How to Tackle Eczema

Beauty Uncovered talks to dermatology nurse prescriber Emma Coleman about dealing with eczema as an adult

We can think of more exciting things to spend a week thinking about, a upcoming holiday, a new beau, however this week in the UK the focus is rightly on the much overlooked skin condition eczema, as part of National Eczema Awareness Week (11-18 September), as organised by the National Eczema Society (NES).   

Atopic eczema is the most reoccurring form which affects one in 10 adults in the UK, according to the NES, so why is this common and easily treatable skin condition so misunderstood?  

Beauty Uncovered spoke to dermatology nurse prescriber Emma Coleman about her holistic approach to eczema management.

Emma Coleman
Emma Coleman

What causes eczema?

Eczema is not just skin deep, says nurse Coleman, “The British Association of Dermatologists (BAD) have acknowledged that 17% of dermatology patients need psychological support and 14% have a psychological condition exacerbating their skin disease.

The exact causes of eczema are not known however, for atopic eczema, it’s thought to be a combination of genes and triggers, explains nurse Coleman. “Studies have shown that people with eczema tend to have an over-reactive immune system, that when triggered by a substance outside the body, responds by producing an inflammation of the outer skin. This inflammation causes the classic red, itchy and painful symptoms associated with this type of eczema,” she says.  

What triggers eczema?

When you have eczema, certain things can trigger a flare up, salt water, certain chemicals like cocamidopropyl which is used to thicken shampoos and lotions, fabrics like wool and polyester, metals (especially nickle), and environmental factors like cold weather or dampness. According to the NHS, hormonal changes can also cause eczema flare ups, and women may find their symptoms can get worse in the days before their period, or during pregnancy.

One of the most common triggers for eczema is processing agents added to the fabric of clothes like bleach, dyes, glues, and chemical additives especially with darker materials. Next time you’re shopping, look out for products that are Phenylenediamine (PDD) free! Oversized woolly jumpers are a staple for many of us as we move into the winter months, but some wool items contain natural lanolin, derived from the oil glands of sheep, which can be a severe trigger for eczema. Lanolin is also a regular ingredient in moisturisers, lip balms, and make up removers, so be careful when shopping for beauty products!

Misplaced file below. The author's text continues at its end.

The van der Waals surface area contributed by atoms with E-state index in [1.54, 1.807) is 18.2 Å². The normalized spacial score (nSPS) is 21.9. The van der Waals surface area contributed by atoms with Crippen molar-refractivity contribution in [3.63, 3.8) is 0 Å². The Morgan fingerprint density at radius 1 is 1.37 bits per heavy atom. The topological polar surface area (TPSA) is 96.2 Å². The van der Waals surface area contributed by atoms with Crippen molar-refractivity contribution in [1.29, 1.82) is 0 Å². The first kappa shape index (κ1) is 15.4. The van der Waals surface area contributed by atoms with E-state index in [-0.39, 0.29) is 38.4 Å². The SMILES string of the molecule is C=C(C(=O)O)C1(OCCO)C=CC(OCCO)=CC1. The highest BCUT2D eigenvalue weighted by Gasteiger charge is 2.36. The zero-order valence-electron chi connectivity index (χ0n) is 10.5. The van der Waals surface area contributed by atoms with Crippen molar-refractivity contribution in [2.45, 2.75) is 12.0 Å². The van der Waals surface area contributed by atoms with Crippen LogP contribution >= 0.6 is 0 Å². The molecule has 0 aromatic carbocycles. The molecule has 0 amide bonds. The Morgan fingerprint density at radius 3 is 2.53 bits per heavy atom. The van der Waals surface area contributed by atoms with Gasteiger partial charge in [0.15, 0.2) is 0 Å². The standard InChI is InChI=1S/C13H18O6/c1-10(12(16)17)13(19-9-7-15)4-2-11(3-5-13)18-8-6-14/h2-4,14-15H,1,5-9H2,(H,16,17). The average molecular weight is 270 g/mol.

What can help eczema?

Sea buckthorn

“There is evidence to suggest that a sea buckthorn supplement can help with healing painful eczema scabs and potentially help with skin dryness,” says nurse Coleman. Sea buckthorn is a coastal shrub found throughout Europe and has been used over centuries as a food, traditional medicine and skin treatments. You can find it as a tablet supplement and as an ingredient in facial oils.  

Psychological therapies

“The use of psychological interventions in alleviating eczema and its symptoms remains controversial at the moment,” says nurse Coleman, “However, in one study, 20% of eczema patients reported anxiety and 14% depression, which tended to increase in correlation with symptom severity.”  

It’s possible that if you have problems stopping yourself from scratching, that cognitive behavioural therapy could help, suggests nurse Coleman. “Speak to your GP if you can’t resist the urge to itch,” she continues, “Itching irritated skin can only make it worse and make your skin crack and bleed.”


Some foods may trigger the release of T cells that cause inflammation, as well as immunoglobin-E, an antibody that the body produces in response to a threat, for example nuts, milk and wheat. “My first step in creating an eczema patient plan is usually a referral for blood and/or allergy testing,” says nurse Coleman. “Dairy can cause eczema flare ups in some people, and not in others, so it’s really useful to find out if you have any mild intolerances that could be impacting your skin,” she adds.

Don’t lose hope!

“I see eczema treatment as a three part process, symptom control, education and prevention, and each patient is an individual and should be managed as such,” says nurse Coleman. Small daily changes like trying out silk bed sheets and changing your washing detergent can make a huge daily difference to your eczema, and seeking professional help for more severe cases, using prescription medication, and potentially trying therapy if the itching is getting you down are all worth talking your GP or a medical professional about.

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